Saturday, July 30, 2016

How to write an essay in response to a simple question

Well, friends, I have good news. I'm taking online classes again. And do you know what that means? It means I'll be online more often, and looking for ways to procrastinate that aren't fully counter productive.

For example, this post. I really have to write a brief essay in response to a question that I think can be thoroughly answered in one sentence. It is due in just under four hours, but since I can usually write a page an hour and this essay does not have a specified length (the usual length for papers in this class is between one and two pages), then I should be able to write it easily in two hours or less.

Which would be easy enough once I get inspired. So how do you flesh out a single sentence answer? I seem to be quite capable of wordiness on my blog. I guess I like the sound of my own writing voice. But when I'm writing a paper to be graded, my perfectionism kicks in. Perfectionism applies a little bit to this blog; I'm still capable of obsessing over saying the wrong thing. But if something really bothers me, I either decide to call it an exposure and continue on with my life (my counselor reminds me to go back and see how my anxiety is coming down, but for one thing, I forget, and for another, I really don't want to know that any anxiety is left), or I delete my post. Unfortunately, deleting submissions after hitting that "submit" button in my class website is, well, I don't think it is possible. Because once after submitting, I had an OCD rush of concern that I didn't cite or reference something well enough and I came up with a safer idea, but it was too late. I couldn't figure out any way to take back my first attempt. So I went the exposure-and-forget route.

In case you didn't catch it, my great OCD fear in college classes is that I'll be accused of plagiarism. And, in not-atypical OCD form, I'm afraid of accidentally plagiarizing. I blame Helen Keller's biography for giving OCD that idea - she wrote or dictated a story and then it turned out to be verbatim a story she didn't remember hearing before, a published story. But even though the author was flattered, some educator or somebody important to Helen didn't believe that it was an accident, and knowing this person judged her was very painful for Helen. Now I should probably cite the book, right? I think it was The Story of My Life by Helen Keller (1903). So my fear isn't even so much on fear of academic repercussions (although they play into it); my fear is of disgrace. And somehow, even though you would think the exposures would be easier than certain other exposures where I fear for other people's welfare, OCD still makes a very strong case for the utter wrongness of any intentional or negligent mistake in the realm of "Academic Honesty." OCD should really join a debate team instead of hanging out in my brain.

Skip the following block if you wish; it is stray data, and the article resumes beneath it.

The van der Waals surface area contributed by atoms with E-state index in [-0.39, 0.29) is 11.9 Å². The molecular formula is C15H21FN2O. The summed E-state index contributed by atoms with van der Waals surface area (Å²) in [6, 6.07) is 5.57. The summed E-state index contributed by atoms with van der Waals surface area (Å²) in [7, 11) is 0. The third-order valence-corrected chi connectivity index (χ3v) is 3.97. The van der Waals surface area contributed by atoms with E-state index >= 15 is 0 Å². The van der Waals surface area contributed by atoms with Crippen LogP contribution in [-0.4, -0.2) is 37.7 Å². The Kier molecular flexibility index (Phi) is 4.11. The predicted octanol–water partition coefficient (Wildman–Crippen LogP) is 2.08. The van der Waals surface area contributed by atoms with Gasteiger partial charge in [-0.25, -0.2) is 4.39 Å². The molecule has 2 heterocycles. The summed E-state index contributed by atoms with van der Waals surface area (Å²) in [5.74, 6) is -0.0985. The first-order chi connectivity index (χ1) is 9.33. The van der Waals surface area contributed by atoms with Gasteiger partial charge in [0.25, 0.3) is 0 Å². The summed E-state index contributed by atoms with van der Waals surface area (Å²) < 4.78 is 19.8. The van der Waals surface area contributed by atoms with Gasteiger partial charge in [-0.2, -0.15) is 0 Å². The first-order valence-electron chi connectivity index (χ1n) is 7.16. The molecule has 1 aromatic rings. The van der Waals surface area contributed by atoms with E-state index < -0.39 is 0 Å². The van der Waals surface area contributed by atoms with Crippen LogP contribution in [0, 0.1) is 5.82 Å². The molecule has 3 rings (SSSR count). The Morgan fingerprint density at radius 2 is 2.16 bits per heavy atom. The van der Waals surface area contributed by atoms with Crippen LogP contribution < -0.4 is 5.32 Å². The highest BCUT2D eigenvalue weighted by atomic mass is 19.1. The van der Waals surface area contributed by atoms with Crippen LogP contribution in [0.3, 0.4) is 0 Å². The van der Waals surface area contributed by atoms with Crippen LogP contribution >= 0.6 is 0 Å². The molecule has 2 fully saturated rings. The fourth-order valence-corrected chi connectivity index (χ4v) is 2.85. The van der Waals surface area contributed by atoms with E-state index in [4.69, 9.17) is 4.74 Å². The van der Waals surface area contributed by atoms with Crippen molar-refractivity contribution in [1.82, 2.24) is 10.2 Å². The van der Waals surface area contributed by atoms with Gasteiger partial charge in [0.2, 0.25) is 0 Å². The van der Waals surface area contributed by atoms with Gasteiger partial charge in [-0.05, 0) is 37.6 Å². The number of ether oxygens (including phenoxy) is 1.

But anyhow, I'll circumvent most of my plagiarism and academic honesty fears by putting the reference section onto my paper before I even write the body of it. And I'll check to make sure I haven't inadvertently copied the question I'm answering, since I have never fully decided if that is wrong, therefore I generally avoid it, to be safe. And then... somehow I must expand my one sentence answer (the kind you want to follow with, "duh!"). I wanted to write about that, but writing about writing when you don't know what to write is... well, it would be a good handwriting exercise for practicing the letter "w." But I'm still not inspiring myself.

So back to OCD and depression and all that fun stuff. Going back to school has been a bit detrimental, but I'm hoping to swing that the other way so at least I stop getting worse mental health-wise. An obvious problem area has been going to sleep. Lack of sleep is a faster way for me to worsen my depression. But I'm having trouble sleeping about a third to half the nights, so it could be much worse. I tried melatonin last night. I don't know if it left me feeling more tired today or not, because I regularly feel extra tired on Saturdays. I have felt almost dizzy after my last two meals, and that probably isn't good, but breakfast didn't make me dizzy, so it probably wasn't the melatonin. Who knows what it is. If it continues or gets worse and I can't figure out any way to help it, then maybe I'll consult a nurse or doctor. But hopefully it is just random. And maybe I had too much sugar both times since my food included more sugar than usual at my last two meals.

Anyway, I don't want to quit school, because succeeding would open up more job opportunities, hopefully that would be easier to support myself on. But school is scheduled to take at least two years since I'm not going full time. So not too many changes too soon, I hope. But I struggle with even small changes, so ... my life shouldn't be boring any time soon.

Well, it is now time for another attempt at the paper due in 3 hours and 22 minutes. I could truly just write one paragraph and loose all the points on it and still be fine in the class, but what would my teacher think! I wouldn't want to disappoint her. Especially since she is also my adviser, and I will almost certainly take at least one more class from her - my program is not very large.